That alone wouldn’t be enough to say that African American English is the “main source” of new terms on American Twitter. But the paper adds that three of the five patterns above seem to be “primarily associated with African American English.” That is to say, these patterns reflect the distribution of the black population in the US. Often, the study finds, the percentage of a county that is black appears to be more important than just the number of people living there in fueling linguistic creativity. In Georgia and North Carolina, for example, linguistically innovative areas “are not necessarily more populous but do generally contain higher percentages of African Americans.” This, they conclude, shows “the inordinate influence of African American English on Twitter.”

Many of the Black Twitter terms identified in the study will be familiar to any frequent Twitter user. Among the ones most associated with the Deep South region are famo (family and friends), fleek (on point), and baeless (single). But the fastest-emerging terms come from other places and cultures, too. Waifu, for example, a Japanese borrowing of the English word “wife,” is associated with the West Coast and anime.

Here’s the full list of the 54 words that emerged over the year beginning in October 2013.

(on) fleek
(On) point
amirite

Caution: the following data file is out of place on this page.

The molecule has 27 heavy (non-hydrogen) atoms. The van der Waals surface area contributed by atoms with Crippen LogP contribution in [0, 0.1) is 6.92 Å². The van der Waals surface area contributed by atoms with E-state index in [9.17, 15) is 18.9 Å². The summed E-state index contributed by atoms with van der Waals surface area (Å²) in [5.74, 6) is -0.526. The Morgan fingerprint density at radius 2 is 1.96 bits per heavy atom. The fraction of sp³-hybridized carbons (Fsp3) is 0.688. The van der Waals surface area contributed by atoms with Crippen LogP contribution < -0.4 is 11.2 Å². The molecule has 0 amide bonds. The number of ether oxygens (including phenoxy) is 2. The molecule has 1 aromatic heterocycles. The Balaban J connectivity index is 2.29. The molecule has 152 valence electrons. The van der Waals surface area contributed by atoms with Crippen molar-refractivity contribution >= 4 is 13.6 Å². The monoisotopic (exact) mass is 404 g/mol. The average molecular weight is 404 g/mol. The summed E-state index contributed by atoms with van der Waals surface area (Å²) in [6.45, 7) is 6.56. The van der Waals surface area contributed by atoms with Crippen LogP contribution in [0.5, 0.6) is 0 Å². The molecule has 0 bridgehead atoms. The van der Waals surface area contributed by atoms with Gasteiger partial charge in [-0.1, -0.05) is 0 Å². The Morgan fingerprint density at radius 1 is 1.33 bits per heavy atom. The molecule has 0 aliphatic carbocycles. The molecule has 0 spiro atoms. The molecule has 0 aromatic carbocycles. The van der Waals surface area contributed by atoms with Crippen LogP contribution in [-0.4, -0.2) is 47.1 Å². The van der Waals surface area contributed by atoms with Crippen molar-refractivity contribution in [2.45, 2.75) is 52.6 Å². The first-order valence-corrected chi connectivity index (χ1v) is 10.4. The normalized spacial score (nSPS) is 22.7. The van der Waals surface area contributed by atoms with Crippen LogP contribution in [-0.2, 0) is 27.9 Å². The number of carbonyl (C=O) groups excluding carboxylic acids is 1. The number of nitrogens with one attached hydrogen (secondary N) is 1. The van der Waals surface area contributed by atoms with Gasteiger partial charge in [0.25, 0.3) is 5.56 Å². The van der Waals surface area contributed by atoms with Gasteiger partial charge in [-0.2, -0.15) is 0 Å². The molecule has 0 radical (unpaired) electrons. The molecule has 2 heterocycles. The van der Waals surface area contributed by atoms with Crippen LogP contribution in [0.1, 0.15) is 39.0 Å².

Am I right?
baeless
Single
baeritto
Bae (i.e., significant other)
balayage
Hair style
boolin
Hanging out
brazy
Crazy
bruuh
Bro
candids
Candid public picture
celfie
Selfie
cosplay
Costume role playing
dwk
Driving While Kissing
fallback (game)
Good at talking one’s way out of trouble
famo
Family and friend
faved
Favorited
fhritp
Fuck Her Right In The Pussy
figgity
Intoxicated; Very
fuckboys
Assholes
gainz
Weight gains through exercise and diet
gmfu
Get Me Fucked Up
goalz
Goals (i.e., life goals)
idgt
I Don’t Get Tired
lfie
Life
lifestyleeee
Lifestyle
litt
Lit (i.e., impressive, good)
litty
Lit (i.e., impressive, good)
lituation
A lit situation
lordt
Lord (esp. as exclamation)
lw
Light Weight
mce
Man Crush Everyday
mmmmmmmuah
Laughter
mutuals
Mutual friends
nahfr
Nah For Real
notifs
Notifications (esp. online)
pcd
Post Concert Depression
pullout (game)
Skillful at coitus interruptus
rekt
Wrecked (i.e., intoxicated; defeated)
rq
Real Quick
scute
Cute
senpai
Honorific
shordy
Shorty (i.e., a young woman)
slayin
Slaying
sqaud
Squad (i.e., a crew)
tbfh
To Be Fucking Honest
tfw
That Feel When
thotful
Thoughtful
thottin
Looking for thots (i.e., promiscuous women)
tookah
Marijuana
traphouse
Drug house
unbae
End a relationship
waifu
Wife
wce
Woman Crush Everyday
xans
Benzodiazapane pills
yaas
Yes

This article has been updated to clarify that the study does not claim that all of the terms on the list above are associated with African American English.